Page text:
Black Baby, White Hands
I recently completed Black Baby, White Hands: A View from the Crib by Jaiya John. The intensely descriptive autobiography recalls the childhood, adolescence, and early adulthood of Jaiya John in New Mexico. Being adopted by a formerly Midwestern white couple, John became the second child in the family behind his sister (his adoptive parents' biological daughter). According the story, John's adoption was the first transracial adoption to occur in New Mexico. His parents adopted another African-American child after Jaiya and had two more biological children.
I would recommend this book to any person(s) adopting a child cross-culturally (not merely transracially). In fact, I would recommend this book to any person who has mainly grown up in a homogenous context, whether Black or White.
The majority of the book paints a sober picture of transracial adoption. Notice I said "the majority of the book" and not all of the book. Some parts will bolster the confidence you already have in adopting transracially. However, I've read other reviews where persons were downright angry at the author for his overtly negative tones regarding his upbringing. While these angry reviews are too harsh, they are at times understandable, and the reader of this book (especially an adoptive parent adopting transracially) needs to read the ENTIRE story before judging prematurely. The book will drag you through the mud, scrape your skin on rough pavement, shine blinding light into your eyes, but ultimately take you through clean waters of renewal. How does Jaiya John do this you might ask? Well, he describes his self-perceptions and what he thinks to be others' motives to the utmost degree. His agonizingly descriptive language will place a weight on your mind and heart that might seem uncomfortable at times. Discomfort is not a bad thing.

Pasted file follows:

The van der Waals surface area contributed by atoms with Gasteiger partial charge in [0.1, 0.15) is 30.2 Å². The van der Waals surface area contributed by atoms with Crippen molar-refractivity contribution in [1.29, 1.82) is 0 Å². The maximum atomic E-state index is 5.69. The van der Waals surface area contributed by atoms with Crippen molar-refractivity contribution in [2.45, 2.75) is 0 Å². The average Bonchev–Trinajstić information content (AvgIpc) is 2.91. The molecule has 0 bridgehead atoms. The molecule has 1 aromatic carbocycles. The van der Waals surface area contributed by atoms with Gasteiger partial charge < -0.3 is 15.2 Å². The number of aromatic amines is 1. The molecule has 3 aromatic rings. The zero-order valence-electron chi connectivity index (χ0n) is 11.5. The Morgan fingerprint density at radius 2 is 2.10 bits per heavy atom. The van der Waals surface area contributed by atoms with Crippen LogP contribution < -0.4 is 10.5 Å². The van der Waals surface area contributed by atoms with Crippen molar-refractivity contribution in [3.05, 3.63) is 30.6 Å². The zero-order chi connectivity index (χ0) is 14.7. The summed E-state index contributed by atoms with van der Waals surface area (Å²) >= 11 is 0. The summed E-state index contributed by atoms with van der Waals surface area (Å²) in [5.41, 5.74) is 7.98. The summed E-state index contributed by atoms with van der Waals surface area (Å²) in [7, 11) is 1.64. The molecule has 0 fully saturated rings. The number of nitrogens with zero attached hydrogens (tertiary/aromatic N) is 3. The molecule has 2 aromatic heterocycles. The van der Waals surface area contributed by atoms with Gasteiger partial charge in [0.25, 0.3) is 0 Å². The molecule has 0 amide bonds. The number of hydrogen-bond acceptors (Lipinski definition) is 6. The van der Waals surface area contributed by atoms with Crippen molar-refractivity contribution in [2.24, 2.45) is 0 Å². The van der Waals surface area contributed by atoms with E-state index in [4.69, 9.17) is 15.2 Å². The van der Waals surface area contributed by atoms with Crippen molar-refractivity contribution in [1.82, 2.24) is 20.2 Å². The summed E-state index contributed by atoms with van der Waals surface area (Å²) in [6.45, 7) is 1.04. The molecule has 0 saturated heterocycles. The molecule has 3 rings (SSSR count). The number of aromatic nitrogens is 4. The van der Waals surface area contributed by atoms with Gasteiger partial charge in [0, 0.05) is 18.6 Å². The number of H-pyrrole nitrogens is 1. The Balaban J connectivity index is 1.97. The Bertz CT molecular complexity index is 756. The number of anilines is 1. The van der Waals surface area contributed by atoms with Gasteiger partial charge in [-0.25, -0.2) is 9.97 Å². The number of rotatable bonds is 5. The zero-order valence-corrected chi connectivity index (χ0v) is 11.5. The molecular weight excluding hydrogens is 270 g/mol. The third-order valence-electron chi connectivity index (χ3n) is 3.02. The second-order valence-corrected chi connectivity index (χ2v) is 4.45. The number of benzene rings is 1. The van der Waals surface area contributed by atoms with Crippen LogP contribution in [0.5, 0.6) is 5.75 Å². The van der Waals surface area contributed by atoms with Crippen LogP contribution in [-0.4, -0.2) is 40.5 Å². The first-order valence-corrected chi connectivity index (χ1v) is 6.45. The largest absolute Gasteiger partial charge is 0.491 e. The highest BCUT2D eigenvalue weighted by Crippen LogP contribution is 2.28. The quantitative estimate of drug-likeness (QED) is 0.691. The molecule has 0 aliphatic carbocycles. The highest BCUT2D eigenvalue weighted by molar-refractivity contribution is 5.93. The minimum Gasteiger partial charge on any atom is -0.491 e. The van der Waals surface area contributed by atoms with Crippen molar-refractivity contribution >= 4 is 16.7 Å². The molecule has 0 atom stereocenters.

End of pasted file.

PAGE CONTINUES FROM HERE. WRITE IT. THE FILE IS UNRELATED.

I appreciate Jaiya John's ability to be frank and innocent simultaneously. His depth of insight and transparent nature allow him to burrow deep inside of the reader to strum untouched soul strings. His story seems less than ideal at certain points, but overall, his life has been richly blessed (as he admits periodically throughout). At points, Jaiya John's views of non-White peoples seem to be a little romanticized. He somewhat levels the field by surfacing the unfortunate destructive racial tendencies in all people groups.
The personal takeaway value for me is a bolstering of many thoughts I've already had regarding a transracial family. For instance, we often take many things for granted such as the context of family. Most people are born into a complex web of people known as family, who will shape their life context. We have pictures or stories of our grandparents and ancestors. We understand where we came from, which often shapes the trajectory of where we are going. This notion is called continuity, and its stabilizing effect often goes unnoticed. Imagine no familial context to your life! The ground suddenly becomes much less stable! It's difficult to even imagine such a concept if you've only ever had continuity. Our son might desire to understand his biological continuity (some long for this a.k.a. Jaiya John while others genuinely care very little), so we need to do as much as we can to plan for that possibility. We as parents also need to be sensitive to the difficulties and fears of our children. We need to listen to them and not assume that our children see the world through our eyes. Sure, we still parent, guide, direct, love, cherish, disciple, and let go to the best of our ability, but communicate well throughout the entire process.